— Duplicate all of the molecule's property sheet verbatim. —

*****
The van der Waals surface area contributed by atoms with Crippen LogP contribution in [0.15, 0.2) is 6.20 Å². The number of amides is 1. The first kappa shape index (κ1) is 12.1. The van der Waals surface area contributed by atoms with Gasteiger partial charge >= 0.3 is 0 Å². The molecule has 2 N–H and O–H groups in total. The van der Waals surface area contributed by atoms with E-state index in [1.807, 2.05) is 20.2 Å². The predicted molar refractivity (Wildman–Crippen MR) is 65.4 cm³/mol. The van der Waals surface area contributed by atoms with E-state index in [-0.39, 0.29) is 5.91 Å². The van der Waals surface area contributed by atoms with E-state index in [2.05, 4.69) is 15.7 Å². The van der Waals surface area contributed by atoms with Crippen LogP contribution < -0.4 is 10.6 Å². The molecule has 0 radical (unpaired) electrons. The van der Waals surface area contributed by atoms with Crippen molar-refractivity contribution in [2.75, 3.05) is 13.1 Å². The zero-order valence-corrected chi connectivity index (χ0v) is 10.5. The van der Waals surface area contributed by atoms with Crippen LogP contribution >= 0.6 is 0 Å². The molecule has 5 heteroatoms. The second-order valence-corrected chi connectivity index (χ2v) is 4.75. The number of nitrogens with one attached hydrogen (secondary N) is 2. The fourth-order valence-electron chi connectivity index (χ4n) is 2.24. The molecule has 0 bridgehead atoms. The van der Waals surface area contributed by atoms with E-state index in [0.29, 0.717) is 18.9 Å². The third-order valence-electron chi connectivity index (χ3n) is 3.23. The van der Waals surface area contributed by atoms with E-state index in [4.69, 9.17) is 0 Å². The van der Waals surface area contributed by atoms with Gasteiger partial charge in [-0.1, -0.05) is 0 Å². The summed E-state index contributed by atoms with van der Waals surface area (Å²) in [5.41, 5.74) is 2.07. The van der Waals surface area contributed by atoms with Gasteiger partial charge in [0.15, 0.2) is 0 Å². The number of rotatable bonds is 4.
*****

The van der Waals surface area contributed by atoms with Crippen LogP contribution in [0.15, 0.2) is 6.20 Å². The number of amides is 1. The first kappa shape index (κ1) is 12.1. The van der Waals surface area contributed by atoms with Gasteiger partial charge >= 0.3 is 0 Å². The molecule has 2 N–H and O–H groups in total. The van der Waals surface area contributed by atoms with E-state index in [1.807, 2.05) is 20.2 Å². The predicted molar refractivity (Wildman–Crippen MR) is 65.4 cm³/mol. The van der Waals surface area contributed by atoms with E-state index in [-0.39, 0.29) is 5.91 Å². The van der Waals surface area contributed by atoms with E-state index in [2.05, 4.69) is 15.7 Å². The van der Waals surface area contributed by atoms with Crippen LogP contribution < -0.4 is 10.6 Å². The molecule has 0 radical (unpaired) electrons. The van der Waals surface area contributed by atoms with Crippen molar-refractivity contribution in [2.75, 3.05) is 13.1 Å². The zero-order valence-corrected chi connectivity index (χ0v) is 10.5. The van der Waals surface area contributed by atoms with Crippen LogP contribution >= 0.6 is 0 Å². The molecule has 5 heteroatoms. The second-order valence-corrected chi connectivity index (χ2v) is 4.75. The number of nitrogens with one attached hydrogen (secondary N) is 2. The fourth-order valence-electron chi connectivity index (χ4n) is 2.24. The molecule has 0 bridgehead atoms. The van der Waals surface area contributed by atoms with E-state index in [0.29, 0.717) is 18.9 Å². The third-order valence-electron chi connectivity index (χ3n) is 3.23. The van der Waals surface area contributed by atoms with E-state index in [4.69, 9.17) is 0 Å². The van der Waals surface area contributed by atoms with Gasteiger partial charge in [-0.1, -0.05) is 0 Å². The summed E-state index contributed by atoms with van der Waals surface area (Å²) in [5.41, 5.74) is 2.07. The van der Waals surface area contributed by atoms with Gasteiger partial charge in [0.15, 0.2) is 0 Å². The number of rotatable bonds is 4.